Sales rose to seasonally adjusted annual rate of 4.72 million, with the biggest monthly increase in records going back to 1968.
A sluggish U.S. housing market is staging a recovery amid the pandemic, shaking off high unemployment and a rising number of infections as buyers with pent-up demand seize on record-low mortgage rates.
Sales of previously owned homes rose 20.7% in June over the prior month to a seasonally adjusted annual rate of 4.72 million, according to data from the National Association of Realtors released Wednesday, the biggest monthly increase on record going back to 1968. The rise in home sales follows other recent bullish indicators such as rising new-home sales, robust home-builder activity and a flood of mortgage applications.
Driving home sales are apartment renters seeking more space, young families moving to the suburbs, and wealthy city dwellers looking for second homes, brokers and economists say. At the same time, the supply of houses for sale remains low, with the pandemic making potential sellers cautious about letting people tour their homes.
“The housing market is hot, red hot,” said Lawrence Yun, chief economist for NAR, an industry trade group. “As we are coming out of the lockdown, we see this backlog of buyers…trying to take advantage of the record-low mortgage
Even with the jump in home sales, monthly activity remains well below levels typically seen before the spring lockdowns. June sales marked an 11.3% decrease from a year earlier. Many potential buyers remain on the sidelines, concerned about job security or the health risks related to visiting homes. Sales of previously owned homes, which make up the vast majority of U.S. housing stock, were particularly strong last month in the West and South. Mr. Yun said activity was higher in small towns and suburbs than in urban centers. Compared with a year earlier, sales increased for homes between $250,000 and $500,000, while declining for lower-priced and higher-priced homes.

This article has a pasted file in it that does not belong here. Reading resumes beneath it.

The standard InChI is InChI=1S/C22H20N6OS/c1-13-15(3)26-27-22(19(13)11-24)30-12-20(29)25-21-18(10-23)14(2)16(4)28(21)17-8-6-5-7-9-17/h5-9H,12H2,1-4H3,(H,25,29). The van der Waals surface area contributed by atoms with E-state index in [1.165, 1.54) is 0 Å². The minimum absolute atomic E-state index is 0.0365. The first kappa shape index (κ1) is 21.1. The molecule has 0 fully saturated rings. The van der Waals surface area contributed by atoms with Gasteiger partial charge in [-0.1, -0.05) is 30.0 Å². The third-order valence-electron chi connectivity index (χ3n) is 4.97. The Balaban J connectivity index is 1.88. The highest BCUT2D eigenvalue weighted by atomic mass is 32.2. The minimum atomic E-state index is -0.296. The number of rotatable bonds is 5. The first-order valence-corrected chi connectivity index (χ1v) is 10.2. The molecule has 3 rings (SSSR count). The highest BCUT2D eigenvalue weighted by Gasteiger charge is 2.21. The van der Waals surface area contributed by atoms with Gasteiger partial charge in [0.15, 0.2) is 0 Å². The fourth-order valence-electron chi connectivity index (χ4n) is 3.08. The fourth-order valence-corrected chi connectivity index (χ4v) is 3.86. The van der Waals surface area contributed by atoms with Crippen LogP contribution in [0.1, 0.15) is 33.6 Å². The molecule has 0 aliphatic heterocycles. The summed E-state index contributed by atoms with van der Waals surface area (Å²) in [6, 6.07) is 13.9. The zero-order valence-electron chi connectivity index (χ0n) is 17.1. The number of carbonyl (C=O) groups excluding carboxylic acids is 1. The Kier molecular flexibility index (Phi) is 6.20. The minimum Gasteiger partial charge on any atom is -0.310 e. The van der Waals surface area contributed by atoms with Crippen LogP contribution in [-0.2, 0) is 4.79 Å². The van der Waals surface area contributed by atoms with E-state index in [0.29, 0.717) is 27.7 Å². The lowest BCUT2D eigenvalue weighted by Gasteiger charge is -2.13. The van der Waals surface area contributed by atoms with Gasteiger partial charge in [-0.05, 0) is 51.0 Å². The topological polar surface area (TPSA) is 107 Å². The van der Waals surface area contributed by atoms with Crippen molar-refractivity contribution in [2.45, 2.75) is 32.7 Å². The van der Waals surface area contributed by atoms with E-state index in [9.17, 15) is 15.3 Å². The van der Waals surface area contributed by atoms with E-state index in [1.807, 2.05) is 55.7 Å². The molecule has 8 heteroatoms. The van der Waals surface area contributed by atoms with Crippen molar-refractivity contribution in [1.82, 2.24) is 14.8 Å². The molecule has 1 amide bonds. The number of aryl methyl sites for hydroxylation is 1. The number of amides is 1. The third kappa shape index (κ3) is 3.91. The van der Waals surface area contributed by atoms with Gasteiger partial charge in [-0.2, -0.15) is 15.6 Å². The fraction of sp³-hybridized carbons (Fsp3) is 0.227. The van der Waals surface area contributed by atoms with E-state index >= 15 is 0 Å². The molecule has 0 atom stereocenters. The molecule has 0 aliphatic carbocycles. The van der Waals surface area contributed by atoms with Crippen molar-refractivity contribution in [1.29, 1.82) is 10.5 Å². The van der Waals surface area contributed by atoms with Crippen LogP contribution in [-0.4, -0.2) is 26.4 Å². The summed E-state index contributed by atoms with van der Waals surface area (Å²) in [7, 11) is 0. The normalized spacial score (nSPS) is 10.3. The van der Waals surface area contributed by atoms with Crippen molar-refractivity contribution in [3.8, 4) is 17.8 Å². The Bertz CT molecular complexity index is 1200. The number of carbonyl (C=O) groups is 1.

Rising home sales could boost the economy, as home builders ramp up construction and new homeowners splurge on furniture and renovations. But a resurgence in Covid-19 cases and continued high unemployment could weigh on homebuying demand in the coming months. The housing market typically accounts for between 15% and 18% of the U.S. economy, according to the National Association of Home Builders.
Home sales had been in a two-year rut headed into 2020, weighed down by perennially tight supply and historically high home prices. Even solid U.S. economic growth and low unemployment couldn’t get sales moving.
The housing market showed signs of finally busting out when activity surged at the start of the year. February existing-homes sales hit their highest monthly pace in 13 years. But they hit a wall a few weeks later after widespread lockdowns kept buyers indoors, prevented real-estate agents from showing homes in some places, and prompted some sellers to pull their houses off the
Now, the major question is whether June’s strong sales pace can continue this summer, or if home sales will slow as pent-up demand falls off and unemployment remains high. In the first week of July, about one-fourth of American adults missed their latest mortgage or rent payment or had little confidence they can make the next payment on time, according to a Census Bureau survey.